Earlier this month, the IFoA Blog published an article by Nick Spencer, Chair of Sustainability Board. The article titled “Biodiversity Sessional: Planting the seeds“.
In our recent discourse at the IFoA in recent years, climate risk has come to the forefront. Of equal importance, is biodiversity loss as a critical systemic risk for actuaries. We have to pay attention to this.
Climate change, habitat loss and degradation, biodiversity loss are consequences of excessive consumption, population growth, pollution, over-exploitation of nature, conflicts, epidemics, and technology. The effects are most easily observed in the following industries – fishery, agriculture, energy, mining, infrastructure, forestry, tourism.
“Today, we ourselves, together with the livestock we rear for food, constitute 96% of the mass of all mammals on the planet. Only 4% is everything else – from elephants to badgers, from moose to monkeys. And 70% of all birds alive at this moment are poultry – mostly chickens for us to eat. We are destroying biodiversity, the very characteristic that until recently enabled the natural world to flourish so abundantly. If we continue this damage, whole ecosystems will collapse. That is now a real risk.”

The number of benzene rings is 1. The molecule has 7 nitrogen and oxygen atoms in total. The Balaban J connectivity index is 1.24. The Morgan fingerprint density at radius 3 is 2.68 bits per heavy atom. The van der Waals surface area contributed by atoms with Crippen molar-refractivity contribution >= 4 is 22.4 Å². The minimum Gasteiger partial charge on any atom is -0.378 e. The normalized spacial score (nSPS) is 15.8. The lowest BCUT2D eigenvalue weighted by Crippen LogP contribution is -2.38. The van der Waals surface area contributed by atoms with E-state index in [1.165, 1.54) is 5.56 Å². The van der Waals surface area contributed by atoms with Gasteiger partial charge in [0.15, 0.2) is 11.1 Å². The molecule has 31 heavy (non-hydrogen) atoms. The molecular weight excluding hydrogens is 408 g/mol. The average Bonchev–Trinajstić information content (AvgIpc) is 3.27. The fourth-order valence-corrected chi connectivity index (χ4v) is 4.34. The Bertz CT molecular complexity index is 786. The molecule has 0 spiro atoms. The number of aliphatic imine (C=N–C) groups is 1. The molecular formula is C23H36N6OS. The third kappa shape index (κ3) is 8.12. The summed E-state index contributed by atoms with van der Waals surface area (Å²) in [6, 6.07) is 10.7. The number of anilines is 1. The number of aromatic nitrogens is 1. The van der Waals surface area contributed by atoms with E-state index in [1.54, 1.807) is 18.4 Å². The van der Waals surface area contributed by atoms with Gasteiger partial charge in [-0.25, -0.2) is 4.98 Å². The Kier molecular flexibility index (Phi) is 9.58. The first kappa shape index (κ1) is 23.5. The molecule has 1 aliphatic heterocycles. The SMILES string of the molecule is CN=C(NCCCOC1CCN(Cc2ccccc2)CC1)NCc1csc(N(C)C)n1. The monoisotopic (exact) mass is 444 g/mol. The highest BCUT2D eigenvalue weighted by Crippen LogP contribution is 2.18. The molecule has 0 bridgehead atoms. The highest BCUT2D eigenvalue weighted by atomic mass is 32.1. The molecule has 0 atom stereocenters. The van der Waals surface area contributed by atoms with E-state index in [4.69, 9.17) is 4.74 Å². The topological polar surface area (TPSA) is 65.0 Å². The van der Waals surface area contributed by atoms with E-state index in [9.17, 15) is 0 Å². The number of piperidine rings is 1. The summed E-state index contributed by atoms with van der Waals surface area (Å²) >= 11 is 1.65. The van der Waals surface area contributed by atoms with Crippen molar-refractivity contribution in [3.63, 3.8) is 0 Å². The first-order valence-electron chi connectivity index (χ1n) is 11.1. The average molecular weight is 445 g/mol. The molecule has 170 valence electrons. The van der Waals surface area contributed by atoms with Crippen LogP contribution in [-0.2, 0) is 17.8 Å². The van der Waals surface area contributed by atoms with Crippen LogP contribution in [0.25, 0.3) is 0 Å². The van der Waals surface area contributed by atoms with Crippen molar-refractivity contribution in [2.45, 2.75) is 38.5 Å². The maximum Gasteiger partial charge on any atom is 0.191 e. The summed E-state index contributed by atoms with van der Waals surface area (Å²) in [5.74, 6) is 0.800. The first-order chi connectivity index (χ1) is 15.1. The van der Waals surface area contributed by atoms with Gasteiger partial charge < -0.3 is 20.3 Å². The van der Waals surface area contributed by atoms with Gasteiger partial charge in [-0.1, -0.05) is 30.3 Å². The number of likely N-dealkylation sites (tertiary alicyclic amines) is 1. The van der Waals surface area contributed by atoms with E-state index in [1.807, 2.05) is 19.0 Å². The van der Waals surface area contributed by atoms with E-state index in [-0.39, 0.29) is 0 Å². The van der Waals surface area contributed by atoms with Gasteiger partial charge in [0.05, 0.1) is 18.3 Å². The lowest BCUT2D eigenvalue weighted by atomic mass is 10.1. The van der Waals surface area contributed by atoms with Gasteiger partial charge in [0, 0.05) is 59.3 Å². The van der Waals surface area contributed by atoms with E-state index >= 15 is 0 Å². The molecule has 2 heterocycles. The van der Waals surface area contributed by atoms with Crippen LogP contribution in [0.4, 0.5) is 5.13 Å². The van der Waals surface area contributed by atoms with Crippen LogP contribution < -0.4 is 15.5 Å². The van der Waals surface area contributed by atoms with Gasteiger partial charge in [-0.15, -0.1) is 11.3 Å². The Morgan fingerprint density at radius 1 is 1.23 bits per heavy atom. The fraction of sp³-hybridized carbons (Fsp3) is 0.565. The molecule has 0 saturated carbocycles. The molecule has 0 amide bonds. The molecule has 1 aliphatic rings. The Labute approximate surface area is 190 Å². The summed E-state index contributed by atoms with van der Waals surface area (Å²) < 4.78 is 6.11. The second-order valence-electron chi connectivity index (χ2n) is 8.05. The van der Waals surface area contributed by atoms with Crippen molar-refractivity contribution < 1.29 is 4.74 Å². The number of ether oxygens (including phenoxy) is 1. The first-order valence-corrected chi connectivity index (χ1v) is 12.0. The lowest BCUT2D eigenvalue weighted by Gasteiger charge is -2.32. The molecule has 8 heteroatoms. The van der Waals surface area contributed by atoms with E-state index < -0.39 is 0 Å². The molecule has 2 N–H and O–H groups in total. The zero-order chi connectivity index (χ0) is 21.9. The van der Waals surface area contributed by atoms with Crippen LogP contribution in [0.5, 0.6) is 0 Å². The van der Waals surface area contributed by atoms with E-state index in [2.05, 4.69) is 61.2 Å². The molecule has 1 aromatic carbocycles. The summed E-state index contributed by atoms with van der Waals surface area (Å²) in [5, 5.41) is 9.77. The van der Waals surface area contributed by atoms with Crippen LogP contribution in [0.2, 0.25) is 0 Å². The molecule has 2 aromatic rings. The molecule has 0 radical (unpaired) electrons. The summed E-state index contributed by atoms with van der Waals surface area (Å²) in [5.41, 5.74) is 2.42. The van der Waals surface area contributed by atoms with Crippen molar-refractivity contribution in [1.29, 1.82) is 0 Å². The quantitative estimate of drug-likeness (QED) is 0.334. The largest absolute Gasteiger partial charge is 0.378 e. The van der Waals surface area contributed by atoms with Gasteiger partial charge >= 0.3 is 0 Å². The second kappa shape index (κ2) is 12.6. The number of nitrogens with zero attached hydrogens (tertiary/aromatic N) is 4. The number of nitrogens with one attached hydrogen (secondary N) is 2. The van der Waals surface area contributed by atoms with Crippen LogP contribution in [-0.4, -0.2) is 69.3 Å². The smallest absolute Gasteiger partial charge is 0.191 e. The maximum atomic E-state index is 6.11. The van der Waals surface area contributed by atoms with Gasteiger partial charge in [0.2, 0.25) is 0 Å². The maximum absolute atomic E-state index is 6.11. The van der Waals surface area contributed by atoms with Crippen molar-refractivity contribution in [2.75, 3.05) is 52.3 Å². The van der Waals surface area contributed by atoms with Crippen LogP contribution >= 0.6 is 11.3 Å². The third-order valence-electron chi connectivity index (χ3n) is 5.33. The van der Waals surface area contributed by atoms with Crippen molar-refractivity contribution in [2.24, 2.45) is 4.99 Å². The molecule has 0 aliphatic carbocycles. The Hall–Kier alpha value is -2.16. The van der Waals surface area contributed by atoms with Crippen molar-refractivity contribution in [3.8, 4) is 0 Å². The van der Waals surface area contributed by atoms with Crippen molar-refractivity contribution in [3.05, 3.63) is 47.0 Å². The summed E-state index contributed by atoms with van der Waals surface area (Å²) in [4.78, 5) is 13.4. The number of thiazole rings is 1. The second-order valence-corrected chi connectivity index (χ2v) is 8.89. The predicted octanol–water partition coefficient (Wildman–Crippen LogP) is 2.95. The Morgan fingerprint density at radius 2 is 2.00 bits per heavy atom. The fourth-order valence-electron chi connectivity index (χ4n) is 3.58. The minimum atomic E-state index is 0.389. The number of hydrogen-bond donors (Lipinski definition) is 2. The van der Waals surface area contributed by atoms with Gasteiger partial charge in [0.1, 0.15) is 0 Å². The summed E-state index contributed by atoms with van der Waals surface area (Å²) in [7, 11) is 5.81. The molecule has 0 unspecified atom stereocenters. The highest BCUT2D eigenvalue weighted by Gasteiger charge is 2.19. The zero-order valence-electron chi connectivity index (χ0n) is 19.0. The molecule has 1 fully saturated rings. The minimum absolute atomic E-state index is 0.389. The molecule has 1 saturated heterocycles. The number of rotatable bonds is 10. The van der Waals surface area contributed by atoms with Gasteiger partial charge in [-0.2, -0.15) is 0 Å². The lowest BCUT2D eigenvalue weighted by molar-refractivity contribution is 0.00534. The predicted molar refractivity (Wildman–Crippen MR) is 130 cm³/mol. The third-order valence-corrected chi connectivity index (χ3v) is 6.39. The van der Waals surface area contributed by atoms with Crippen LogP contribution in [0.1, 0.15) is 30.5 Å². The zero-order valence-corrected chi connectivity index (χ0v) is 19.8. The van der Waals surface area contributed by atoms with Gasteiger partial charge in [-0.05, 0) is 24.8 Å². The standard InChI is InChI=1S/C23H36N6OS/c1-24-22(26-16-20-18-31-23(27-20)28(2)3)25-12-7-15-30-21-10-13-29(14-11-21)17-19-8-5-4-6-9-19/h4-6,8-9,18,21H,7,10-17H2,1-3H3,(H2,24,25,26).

The issues at stake and underlying drivers are of a higher order. It is calibrating a sustainable relationship with nature, moderating our own need for excessive growth, and ensuring fairness within our system. The answers will not only lie in the science and innovation of renewable energy, investment policy or governance changes in institutions. All these remain necessary and critical in creating more climate-friendly means of development and actuaries should play important roles. The fundamental issue remains humankind preoccupation with growth and our need to master nature.
Humankind is part of nature and its ecological system and must not see itself as transcending it. We are paying the price of violating the planetary limits of growth. We have to change our paradigm to living within these planetary limits, place greater weight on collective long-term interest as a species, and balance it with our need for invention, ingenuity, and progress. There is increasing evidence that our species need both communitarian instincts and individualist freedom for progress. Getting the balance right is critical for our survival.